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The United Nations Conference on Trade and Development estimates that meeting all 17 of the Sustainable Development Goals by 2030 will require between $5 trillion to $7 trillion in annual investment. But, without redirecting capital, the massive $2.5 trillion investment gap in developing countries could prove a major hurdle to successfully achieving these goals.
EMPEA, a global industry association for advancing private capital in emerging markets, is calling on private investors to step up.
On Oct. 8 in London, EMPEA will host its annual Sustainable Investing in Emerging Markets Summit. The event will enable private investors to network, collaborate and learn about investing in emerging and frontier markets using the Sustainable Development Goals as a framework.
Approximately 200 people are expected to attend this year, including institutional investors, fund managers, corporations, development specialists and industry advisors. They will provide an in-depth dive into sustainable investment strategies.
“With its 17 goals and 169 targets, there are certainly many investment opportunities represented by the SDGs,” EMPEA’s managing directors Holly Radel and Shannon Stroud told Karma. “The Summit’s program zeroes in and identifies those goals which require private sector participation, and where there is an intersection of impact and market-based returns.”
In 2018, the Summit explored how the Sustainable Development Goals enable investors and business leaders to tackle key, wide-ranging global issues, such as climate change and gender equity. This year, EMPEA will take a more granular approach by dissecting challenges and opportunities at the sector and portfolio company level.
“There is a commercial case for impact investing and we have used the framework that the SDGs provide to highlight specific cases studies where the emerging markets private capital community has created sustainable economic change while creating value for companies and investors,” Radel and Stroud said.
Sessions will explore a variety of topics using companies and investors as case studies for success.
Some key topics of this year’s Summit include navigation of impact measurement, optimization of the fund structure for purpose, and creation of inclusionary digital financial products. Through the lens of these topics, speakers will address which sectors, regions and business models have potential to create impact and strong returns, as well as which areas will require further development before they become financially viable.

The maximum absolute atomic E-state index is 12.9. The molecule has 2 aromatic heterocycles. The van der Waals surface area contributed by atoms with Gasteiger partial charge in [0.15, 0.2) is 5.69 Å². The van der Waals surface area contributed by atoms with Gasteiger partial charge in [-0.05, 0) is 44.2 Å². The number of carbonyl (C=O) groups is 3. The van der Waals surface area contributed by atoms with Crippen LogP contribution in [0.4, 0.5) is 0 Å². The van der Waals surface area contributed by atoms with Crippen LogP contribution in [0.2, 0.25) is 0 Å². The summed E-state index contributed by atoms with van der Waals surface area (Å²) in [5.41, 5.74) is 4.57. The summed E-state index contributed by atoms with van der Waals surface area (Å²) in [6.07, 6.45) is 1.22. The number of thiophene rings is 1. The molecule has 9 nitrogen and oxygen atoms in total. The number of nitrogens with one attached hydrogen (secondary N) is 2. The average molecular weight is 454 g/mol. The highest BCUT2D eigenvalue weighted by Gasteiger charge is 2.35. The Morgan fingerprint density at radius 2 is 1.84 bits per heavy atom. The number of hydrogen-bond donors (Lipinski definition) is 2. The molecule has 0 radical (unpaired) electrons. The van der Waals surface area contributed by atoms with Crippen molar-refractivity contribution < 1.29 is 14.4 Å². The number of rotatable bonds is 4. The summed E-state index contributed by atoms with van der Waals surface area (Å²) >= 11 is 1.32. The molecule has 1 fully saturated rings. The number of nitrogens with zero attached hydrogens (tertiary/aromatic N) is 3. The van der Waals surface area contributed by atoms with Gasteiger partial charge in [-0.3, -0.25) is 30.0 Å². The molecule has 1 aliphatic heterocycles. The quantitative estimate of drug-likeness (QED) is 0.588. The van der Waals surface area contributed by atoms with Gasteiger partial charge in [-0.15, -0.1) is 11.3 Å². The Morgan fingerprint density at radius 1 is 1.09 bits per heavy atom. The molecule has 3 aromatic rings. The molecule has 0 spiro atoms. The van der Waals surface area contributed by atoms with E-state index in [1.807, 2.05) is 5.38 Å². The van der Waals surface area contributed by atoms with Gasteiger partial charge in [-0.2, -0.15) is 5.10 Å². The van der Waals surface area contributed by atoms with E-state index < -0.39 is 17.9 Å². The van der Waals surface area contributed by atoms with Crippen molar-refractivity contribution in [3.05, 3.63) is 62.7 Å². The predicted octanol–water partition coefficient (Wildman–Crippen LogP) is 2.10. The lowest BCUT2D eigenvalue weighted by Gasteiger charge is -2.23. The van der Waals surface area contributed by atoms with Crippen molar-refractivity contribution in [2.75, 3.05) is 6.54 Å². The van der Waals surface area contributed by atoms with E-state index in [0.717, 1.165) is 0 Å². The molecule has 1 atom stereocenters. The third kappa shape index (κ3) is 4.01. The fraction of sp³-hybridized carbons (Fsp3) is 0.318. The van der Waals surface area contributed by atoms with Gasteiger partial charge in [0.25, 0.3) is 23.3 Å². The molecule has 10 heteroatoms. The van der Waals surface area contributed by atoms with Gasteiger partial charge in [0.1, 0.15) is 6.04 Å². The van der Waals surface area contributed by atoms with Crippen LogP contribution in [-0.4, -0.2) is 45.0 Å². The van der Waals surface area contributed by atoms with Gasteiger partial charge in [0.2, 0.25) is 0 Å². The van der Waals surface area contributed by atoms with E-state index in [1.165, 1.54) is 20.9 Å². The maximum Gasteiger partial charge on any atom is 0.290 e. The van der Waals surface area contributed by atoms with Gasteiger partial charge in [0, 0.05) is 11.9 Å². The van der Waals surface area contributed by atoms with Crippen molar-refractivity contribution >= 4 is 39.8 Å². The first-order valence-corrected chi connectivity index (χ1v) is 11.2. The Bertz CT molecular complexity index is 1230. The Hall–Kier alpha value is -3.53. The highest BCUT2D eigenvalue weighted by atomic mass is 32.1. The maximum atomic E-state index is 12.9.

To take the discussion even deeper, the Summit will also host workshops focused on specific Sustainable Development Goals that present opportunities for generating impact and strong returns in developing regions.
These workshops, developed by EMPEA in collaboration with its partners and speakers, will specifically focus on Renewable/Alternative Energy and Climate Change (Goals 6, 7 and 13), Food Production/Agriculture (Goal 2), Healthcare (Goal 3), Gender Parity and Financial Inclusion (Goal 5), Education (Goal 4) and Infrastructure (Goal 9).
“Dialogue and discussion, especially in smaller working groups such as the workshops, fosters an environment in which participants can share issues and challenges as well as identify concrete ways to overcome these hurdles on the path to create lasting sustainable development and impact,” Radel and Stroud said.
Sustainability & Operational Excellence Challenge
The day will conclude with EMPEA’s fourth annual Sustainability & Operational Excellence Challenge, which recognizes exceptional investments in emerging regions.
The challenge, which accepted submissions between June and August, asked fund managers to present a case study from their firm demonstrating value creation in an emerging market company. Three finalists, Actis, Barn Investimentos and Alta Semper, will present their cases at this year’s Sustainable Investing in Emerging Markets Summit.
Following a keynote conversation between Matt Christensen, AXA Investment Managers’ global head of responsible investment, and Albright Stonebridge Group senior counselor Elizabeth Littlefield, audience members will vote for the firm they believe best exemplifies outstanding sustainable impact from an operational, environmental, social and governance perspective.
“We hope investors leave with a better understanding of best practices around investible objectives, measuring outcomes against the SDGs, and reporting on progress ultimately to create lasting impact, in addition to a better understanding of the investible objectives,” Radel and Stroud said.
For more information on the Sustainability & Operational Excellence Challenge, the Sustainable Investing in Emerging Markets Summit or EMPEA, visit go.empea.org.
EMPEA is a leading industry organization for private capital investing in the emerging markets and is a strategic partner of Karma.